Mar
26
2012

  Vocabulary.com is Kicking My Butt

Ouch! I had the interweb on, so I decided to look up SAT words to see if I should really start teaching them to W. I found vocabularly.com, which lists the top 100 SAT words as one of its quizzes. They made it quick and easy to sign up (used my fb login), and I decided to take the quiz to see if I remember enough to train W properly.

I clicked on the "top 100 SAT words" quiz, and pretty much nailed it. I missed two, or something like that, the rest I got right. So I'm thinking, no problem, now that I know the words, I'll just work them into conversation with W, and he'll learn them. I was feeling pretty good about my vocabulary skills.

I surfed around, looked at some other pages, then went back to vocabulary.com. They had a "challenge" tab, so I went ahead and clicked on that. They had a word I hadn't even seen before, so I guessed on it. Wrong. I guessed again. Wrong. These are multiple choice questions, and I couldn't even get it right on the second try. Of course, it was because I was just guessing at random, having never seen the word before. I guess this is how many people taking the SAT felt. Ouch. I finally guessed right. Then it gave me another word. That I hadn't seen before.

This was demoralizing, I thought I was acing the SAT words, what happened? I went to the "How It Works" tab on the site. Aha. I was off the top 100 SAT words. This site is not so much a test-prep site as it is a site to help anyone improve their vocabulary. The more quizzes you take, the better it can predict how to help you build your vocabulary. So while I was surfing around the web, the site analyzed the results of my SAT word quiz, and stocked its challenge quiz with words it specifically predicted that I would NOT know. Which it must do if the goal is help you increase your vocabulary. However, I'm not sure that it is my goal. I think I prefer just brushing up on words I'm already familiar with. If I learn all kinds of fancy new words, who on earth would I use them with? Although I can actually think of instances where I could use esurient and fugacious in conversation, if the person to whom I'm speaking doesn't know those words, of what use are they to me? I can think of only two friends who have better vocabularies than me, and I don't converse with them regularly, alas. Two of my neighbors are bona fide rocket scientists, maybe they have good vocabularies? They certainly are quick at math. But I don't recall ever hearing any words out of their mouth that I didn't understand (while in contrast, I've been in awe of their math skills during conversation).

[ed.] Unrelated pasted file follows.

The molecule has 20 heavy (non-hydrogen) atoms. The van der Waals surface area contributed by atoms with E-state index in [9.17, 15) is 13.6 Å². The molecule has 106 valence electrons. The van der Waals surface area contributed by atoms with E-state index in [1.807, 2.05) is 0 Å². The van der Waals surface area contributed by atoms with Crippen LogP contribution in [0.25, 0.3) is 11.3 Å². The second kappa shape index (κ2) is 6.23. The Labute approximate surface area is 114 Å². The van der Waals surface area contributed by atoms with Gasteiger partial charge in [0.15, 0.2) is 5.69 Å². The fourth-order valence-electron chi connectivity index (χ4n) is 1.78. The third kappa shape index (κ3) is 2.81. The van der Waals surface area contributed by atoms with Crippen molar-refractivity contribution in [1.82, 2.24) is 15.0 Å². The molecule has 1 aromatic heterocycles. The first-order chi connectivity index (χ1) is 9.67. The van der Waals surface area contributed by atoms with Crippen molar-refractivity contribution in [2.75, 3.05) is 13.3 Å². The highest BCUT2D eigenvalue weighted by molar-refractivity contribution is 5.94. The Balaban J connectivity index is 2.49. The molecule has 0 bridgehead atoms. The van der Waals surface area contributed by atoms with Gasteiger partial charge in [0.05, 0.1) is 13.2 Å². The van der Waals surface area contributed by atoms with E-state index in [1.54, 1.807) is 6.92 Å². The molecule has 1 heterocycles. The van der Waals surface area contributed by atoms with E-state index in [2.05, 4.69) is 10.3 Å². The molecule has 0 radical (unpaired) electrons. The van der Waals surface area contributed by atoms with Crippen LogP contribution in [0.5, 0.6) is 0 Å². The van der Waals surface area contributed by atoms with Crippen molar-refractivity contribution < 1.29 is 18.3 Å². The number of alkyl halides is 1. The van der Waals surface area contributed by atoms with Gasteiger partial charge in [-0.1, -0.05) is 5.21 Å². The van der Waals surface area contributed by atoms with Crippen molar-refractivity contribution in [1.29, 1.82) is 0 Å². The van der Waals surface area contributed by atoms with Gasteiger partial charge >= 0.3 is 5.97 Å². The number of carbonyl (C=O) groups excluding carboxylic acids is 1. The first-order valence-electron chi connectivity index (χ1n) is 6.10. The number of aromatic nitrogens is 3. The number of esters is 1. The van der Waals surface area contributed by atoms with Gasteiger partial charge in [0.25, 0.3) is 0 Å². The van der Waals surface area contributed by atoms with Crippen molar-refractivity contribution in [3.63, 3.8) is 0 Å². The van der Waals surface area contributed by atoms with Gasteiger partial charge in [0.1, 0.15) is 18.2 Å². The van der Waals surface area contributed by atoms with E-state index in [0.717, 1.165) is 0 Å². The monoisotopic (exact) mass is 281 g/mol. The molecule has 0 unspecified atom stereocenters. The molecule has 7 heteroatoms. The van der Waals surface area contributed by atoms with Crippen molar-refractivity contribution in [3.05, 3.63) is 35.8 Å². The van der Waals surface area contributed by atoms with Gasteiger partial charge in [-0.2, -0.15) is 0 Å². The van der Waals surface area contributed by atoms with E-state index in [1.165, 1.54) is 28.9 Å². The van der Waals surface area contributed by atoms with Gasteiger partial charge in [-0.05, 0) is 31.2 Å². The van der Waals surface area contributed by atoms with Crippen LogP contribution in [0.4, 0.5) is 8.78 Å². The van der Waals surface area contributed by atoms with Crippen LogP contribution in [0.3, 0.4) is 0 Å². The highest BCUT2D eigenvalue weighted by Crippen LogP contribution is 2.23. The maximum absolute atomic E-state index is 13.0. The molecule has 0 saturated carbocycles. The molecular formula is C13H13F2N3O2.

I think it can be difficult to know someone's true vocabulary knowledge unless you play them at Scrabble or something contrived like that. Because if anyone is well-mannered, they won't use words they think the listener doesn't know, right? And if no one knows exactly what another's vocabulary level is, then you just stick with the basics. Well, not basics, but I think there is some perceived but not technically defined vocabulary list for college graduates of a certain age. And it's usually not an issue, since at parties and whatnot people are often all from a similar demographic, so no one has to give much thought to altering their speech from what comes naturally to mind.